Except, the way they both do that is characteristically different. Casper wants to see cosmic justice. Every mourner’s tear wiped away. Tyrus just wants to kill every bastard involved in setting up his woman, and everyone who happens to get in the way of that. Casper ruined the galaxy in his fool’s quest. Tyrus just ruined himself.

When I realized that, I realized why they were friends. In a way, they both wanted the same things, and just pursued those things in their own characteristic ways. Yet, at the end of the day, I realized that I just couldn’t identify with Tyrus Rechs, even though I had wanted to ever since I first met him in Galactic Outlaws.

Tyrus Rechs is a hell of a warrior. Steadfast, loyal, unmovable. Simple even. I respect him, but I found that I was disappointed that I can’t be like him for one simple reason:

I am Goth Sullus.

Requiem for Medusa book review

Requiem for Medusa: Tyrus Rechs: Contracts & Terminations Book 1
by Jason Anspach and Nick Cole
Kindle Edition, 291 pages
Published June 15th 2018 by Galaxy's Edge

What price would you be willing to pay for vengeance? How much of your substance would you be willing to spend, so that the wicked would not escape their due? To see justice done, even though the heavens may fall?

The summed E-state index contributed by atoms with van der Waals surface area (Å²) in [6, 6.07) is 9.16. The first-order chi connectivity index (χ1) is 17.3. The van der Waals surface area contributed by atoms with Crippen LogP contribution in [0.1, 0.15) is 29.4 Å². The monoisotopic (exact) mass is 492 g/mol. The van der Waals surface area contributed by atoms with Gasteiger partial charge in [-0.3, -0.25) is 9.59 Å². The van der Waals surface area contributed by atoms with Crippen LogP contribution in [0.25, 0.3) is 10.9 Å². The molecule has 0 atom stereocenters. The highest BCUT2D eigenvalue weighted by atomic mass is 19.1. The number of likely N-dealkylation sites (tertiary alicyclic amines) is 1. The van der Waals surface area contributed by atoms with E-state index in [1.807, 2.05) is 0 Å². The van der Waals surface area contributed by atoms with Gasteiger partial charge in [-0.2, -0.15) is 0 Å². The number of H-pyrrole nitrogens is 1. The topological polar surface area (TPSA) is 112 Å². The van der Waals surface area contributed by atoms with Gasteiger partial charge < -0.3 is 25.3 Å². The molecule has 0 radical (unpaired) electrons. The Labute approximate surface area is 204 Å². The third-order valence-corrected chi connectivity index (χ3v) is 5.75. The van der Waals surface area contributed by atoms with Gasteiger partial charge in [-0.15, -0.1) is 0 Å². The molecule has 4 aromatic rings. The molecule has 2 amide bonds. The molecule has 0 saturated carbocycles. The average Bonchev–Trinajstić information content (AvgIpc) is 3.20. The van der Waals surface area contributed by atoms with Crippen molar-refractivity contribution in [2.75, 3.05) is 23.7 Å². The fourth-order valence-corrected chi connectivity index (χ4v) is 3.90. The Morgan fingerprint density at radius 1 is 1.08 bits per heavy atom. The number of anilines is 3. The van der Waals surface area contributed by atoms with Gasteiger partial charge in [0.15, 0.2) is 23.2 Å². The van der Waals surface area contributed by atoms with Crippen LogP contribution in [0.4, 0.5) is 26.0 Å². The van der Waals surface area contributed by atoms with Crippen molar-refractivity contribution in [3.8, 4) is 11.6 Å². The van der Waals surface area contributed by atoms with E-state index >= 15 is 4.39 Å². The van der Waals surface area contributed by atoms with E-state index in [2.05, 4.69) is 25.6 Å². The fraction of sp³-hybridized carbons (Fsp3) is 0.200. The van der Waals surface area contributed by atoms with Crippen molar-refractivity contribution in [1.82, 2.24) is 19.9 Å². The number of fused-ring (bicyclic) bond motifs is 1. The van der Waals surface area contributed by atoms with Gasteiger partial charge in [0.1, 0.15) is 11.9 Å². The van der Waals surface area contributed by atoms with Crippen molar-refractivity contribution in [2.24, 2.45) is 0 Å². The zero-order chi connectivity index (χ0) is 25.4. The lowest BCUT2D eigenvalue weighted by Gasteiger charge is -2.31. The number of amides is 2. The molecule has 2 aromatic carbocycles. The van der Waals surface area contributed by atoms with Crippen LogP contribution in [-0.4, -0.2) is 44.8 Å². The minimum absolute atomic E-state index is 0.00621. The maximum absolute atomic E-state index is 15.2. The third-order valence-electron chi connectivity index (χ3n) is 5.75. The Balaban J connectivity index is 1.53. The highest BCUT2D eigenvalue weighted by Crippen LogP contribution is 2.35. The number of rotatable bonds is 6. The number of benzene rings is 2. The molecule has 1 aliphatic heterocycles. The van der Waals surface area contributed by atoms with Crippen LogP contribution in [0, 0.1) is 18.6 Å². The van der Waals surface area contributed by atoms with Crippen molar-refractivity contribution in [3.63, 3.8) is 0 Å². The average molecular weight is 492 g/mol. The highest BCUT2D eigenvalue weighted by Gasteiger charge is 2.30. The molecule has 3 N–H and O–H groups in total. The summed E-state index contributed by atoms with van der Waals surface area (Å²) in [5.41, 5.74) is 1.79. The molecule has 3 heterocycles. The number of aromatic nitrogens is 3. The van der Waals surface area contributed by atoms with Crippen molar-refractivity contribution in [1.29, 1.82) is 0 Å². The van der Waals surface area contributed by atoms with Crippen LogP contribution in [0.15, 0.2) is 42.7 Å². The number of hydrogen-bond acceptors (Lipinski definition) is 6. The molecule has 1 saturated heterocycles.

For Tyrus Rechs, that turns out to be just about everything. And in another sense, it turns out to be not much at all. To resolve that enigma, we need to understand the character of Tyrus Rechs. Rechs is fundamentally a very simple man, but to explain why is not so simple.

Let us start by looking at similar characters in fiction. One of the closest examples I can think of is Robert E. Howard’s Solomon Kane:

Solomon Kane – illustrated by Gary Gianni

Solomon Kane – illustrated by Gary Gianni

Solomon Kane is fanatical in personality, unadorned in both speech and deportment, and convinced of the absolute sovereignty of God. His characteristic boast is something I could see Rechs saying:

"It has fallen upon me, now and again in my sojourns through the world, to ease various evil men of their lives."

In another man, we might call this a humblebrag, but for both Kane and Rechs, they are simply being honest. Each of them is an avatar of truth and justice, and are constitutionally incapable of either dishonesty or subtlety.

Just call my Tyrus.

He said it like he was a normal person and not one of the most wanted men in the galaxy. Forget all the rumors, ghost stories, and legends that littered his reputation. He had a warm, almost wry voice that held no pretensions within it. If anything, he seemed casually ordinary and of few words. If you were to have asked her later, after everything had happened, what the truth sounded like if it had a voice, she would’ve told you it sounded like Tyrus Rechs. Like he was some kind of galactic true north that compasses couldn’t stop themselves from finding.